I would suggest cutting the 9×12 papers lengthwise so that students complete the activity with 4.5 x 6 size paper, making sure that students label the back with their name. After the painted papers dry, laminate them all, finally having the students help to cut them.

Putting it Together: Semantic Gradients — Shades of Word Meaning:

  1. Remind students of the word intensity ordering they did as a class. Try a new set of words together, and show it on a continuum such as the one found here. Explain that these words can be placed on a continuum, and they can also be matched with color value to show their intensity. Demonstrate this with a dry erase marker on one of the laminated paint swatches, writing the word with the least intensity on the lightest color, to the word with the most intensity on the darkest color. Provide students with more word groupings (found here and here), and allow them to work as partners or teams to order the intensity of their words on their own paint swatches with a dry erase marker. Have a few groups present their work, and have the class determine if they agree or disagree with the word order, sharing their rationale for the order.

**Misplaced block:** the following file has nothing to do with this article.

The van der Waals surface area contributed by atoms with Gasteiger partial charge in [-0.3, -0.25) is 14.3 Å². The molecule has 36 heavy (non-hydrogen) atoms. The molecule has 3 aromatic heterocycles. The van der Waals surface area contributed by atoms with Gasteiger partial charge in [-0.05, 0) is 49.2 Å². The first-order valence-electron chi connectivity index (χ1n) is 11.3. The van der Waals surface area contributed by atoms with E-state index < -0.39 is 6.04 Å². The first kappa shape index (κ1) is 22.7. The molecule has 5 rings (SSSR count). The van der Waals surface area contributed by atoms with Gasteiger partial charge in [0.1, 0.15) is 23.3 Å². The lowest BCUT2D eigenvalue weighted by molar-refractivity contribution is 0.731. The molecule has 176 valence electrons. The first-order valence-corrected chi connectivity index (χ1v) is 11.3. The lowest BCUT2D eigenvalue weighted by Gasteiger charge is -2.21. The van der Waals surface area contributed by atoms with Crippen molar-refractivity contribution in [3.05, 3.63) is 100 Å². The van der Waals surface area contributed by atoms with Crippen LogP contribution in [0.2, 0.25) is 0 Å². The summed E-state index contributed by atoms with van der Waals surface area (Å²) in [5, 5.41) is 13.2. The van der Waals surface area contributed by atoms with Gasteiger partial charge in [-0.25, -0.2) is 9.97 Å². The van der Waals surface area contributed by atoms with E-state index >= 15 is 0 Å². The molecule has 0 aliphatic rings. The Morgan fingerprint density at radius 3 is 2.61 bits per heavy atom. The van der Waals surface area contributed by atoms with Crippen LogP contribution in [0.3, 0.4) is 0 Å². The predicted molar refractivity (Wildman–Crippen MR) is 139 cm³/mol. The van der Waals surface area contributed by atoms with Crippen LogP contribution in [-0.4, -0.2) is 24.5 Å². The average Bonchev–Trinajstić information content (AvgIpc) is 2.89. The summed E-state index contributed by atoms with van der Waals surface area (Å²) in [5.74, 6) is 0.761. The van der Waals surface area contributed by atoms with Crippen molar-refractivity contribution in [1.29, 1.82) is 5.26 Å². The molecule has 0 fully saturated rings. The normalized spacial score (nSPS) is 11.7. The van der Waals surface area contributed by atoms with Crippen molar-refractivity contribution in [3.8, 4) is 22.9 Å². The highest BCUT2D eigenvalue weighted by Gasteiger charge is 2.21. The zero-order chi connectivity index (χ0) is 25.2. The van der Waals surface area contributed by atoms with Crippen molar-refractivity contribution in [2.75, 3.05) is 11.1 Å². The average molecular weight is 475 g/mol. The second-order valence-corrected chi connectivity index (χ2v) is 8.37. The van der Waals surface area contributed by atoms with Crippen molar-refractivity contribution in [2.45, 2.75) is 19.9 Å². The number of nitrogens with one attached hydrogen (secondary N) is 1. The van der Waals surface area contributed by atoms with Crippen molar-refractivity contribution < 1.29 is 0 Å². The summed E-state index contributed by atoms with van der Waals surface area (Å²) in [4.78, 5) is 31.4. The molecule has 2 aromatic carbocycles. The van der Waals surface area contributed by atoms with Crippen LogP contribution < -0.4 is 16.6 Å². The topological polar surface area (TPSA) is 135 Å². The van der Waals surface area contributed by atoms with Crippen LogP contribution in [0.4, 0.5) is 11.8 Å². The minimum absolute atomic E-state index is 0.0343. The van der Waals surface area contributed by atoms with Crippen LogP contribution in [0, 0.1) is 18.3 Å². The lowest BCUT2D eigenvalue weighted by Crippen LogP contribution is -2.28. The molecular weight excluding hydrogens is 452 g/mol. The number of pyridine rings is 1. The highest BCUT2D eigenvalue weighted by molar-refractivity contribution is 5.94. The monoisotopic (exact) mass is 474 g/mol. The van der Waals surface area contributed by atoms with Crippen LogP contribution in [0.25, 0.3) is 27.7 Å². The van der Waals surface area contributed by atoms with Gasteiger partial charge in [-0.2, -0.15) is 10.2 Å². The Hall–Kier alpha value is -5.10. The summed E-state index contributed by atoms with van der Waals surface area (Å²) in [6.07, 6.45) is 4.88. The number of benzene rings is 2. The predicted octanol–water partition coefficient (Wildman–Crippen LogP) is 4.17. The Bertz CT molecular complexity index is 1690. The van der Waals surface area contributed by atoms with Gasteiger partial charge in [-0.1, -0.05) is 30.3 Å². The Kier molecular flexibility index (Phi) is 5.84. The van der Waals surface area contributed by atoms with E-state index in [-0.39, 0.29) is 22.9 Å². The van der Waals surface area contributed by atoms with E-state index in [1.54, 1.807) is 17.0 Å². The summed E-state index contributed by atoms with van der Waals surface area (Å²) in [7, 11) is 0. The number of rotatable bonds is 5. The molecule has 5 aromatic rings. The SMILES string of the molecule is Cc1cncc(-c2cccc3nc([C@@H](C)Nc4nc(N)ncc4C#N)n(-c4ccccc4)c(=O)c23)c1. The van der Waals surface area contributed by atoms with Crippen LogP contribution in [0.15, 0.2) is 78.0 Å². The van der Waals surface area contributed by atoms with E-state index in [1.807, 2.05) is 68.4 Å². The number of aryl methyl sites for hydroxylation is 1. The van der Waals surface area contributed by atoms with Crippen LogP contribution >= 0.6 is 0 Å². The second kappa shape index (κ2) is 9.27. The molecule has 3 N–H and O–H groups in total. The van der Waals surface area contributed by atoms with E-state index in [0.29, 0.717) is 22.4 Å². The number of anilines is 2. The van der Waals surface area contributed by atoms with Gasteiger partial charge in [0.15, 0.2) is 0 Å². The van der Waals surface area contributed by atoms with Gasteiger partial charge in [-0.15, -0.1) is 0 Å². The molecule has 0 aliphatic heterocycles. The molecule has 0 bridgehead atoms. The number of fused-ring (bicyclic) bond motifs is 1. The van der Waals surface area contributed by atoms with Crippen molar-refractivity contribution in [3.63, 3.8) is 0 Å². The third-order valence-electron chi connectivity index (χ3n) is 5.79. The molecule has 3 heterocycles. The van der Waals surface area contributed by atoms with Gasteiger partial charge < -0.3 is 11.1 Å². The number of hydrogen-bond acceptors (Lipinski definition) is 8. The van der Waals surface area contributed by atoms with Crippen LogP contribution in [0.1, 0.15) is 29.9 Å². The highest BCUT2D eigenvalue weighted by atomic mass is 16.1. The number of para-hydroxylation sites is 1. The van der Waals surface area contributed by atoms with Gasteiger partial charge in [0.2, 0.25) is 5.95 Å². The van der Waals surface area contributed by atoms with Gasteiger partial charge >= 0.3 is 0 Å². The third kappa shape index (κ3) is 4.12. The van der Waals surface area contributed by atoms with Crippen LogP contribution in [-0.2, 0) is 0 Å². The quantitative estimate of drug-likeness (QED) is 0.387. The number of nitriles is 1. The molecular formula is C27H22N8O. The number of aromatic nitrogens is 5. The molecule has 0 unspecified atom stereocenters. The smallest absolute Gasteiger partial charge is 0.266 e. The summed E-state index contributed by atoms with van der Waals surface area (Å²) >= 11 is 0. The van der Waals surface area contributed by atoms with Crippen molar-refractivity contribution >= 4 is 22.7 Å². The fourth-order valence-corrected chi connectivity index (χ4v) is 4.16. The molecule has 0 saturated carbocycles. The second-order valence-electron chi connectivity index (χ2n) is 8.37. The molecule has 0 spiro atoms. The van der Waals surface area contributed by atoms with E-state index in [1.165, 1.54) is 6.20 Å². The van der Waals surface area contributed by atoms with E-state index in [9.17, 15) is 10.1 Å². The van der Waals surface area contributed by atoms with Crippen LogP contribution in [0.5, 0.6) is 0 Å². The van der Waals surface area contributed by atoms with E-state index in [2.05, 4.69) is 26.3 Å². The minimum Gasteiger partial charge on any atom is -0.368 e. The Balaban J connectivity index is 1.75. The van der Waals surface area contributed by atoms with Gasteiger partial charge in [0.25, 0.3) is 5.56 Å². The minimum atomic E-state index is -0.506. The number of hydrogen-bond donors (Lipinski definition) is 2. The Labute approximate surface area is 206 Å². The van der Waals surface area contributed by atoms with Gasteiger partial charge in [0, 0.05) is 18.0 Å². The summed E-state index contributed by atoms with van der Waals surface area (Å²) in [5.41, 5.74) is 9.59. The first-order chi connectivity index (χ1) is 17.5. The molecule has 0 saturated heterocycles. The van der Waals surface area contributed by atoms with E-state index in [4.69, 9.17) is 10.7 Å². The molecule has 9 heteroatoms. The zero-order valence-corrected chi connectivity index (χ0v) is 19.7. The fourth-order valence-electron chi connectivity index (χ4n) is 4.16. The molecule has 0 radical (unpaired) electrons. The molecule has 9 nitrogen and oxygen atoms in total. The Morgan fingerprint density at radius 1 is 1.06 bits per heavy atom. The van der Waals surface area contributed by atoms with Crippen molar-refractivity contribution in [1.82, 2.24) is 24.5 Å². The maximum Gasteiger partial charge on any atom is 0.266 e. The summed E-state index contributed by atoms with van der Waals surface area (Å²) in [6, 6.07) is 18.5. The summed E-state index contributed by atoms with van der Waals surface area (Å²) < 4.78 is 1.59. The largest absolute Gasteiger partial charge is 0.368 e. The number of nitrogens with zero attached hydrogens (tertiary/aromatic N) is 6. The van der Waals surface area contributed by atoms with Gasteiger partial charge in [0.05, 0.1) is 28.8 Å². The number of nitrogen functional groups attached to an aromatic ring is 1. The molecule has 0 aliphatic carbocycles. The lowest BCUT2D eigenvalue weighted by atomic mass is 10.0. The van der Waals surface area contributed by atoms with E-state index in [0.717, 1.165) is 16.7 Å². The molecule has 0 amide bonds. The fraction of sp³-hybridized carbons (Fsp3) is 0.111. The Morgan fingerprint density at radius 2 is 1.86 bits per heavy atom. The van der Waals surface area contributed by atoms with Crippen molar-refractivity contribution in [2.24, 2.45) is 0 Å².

2. Once students have participated in this scaffolded activity, they are prepared to do this as an independent station or activity throughout the year. As students master the idea of word gradients, their written and spoken vocabulary will grow tremendously. As an alternative to erasing the paint chips, posting the finished products and rotating them can provide students with easy access to synonyms when writing.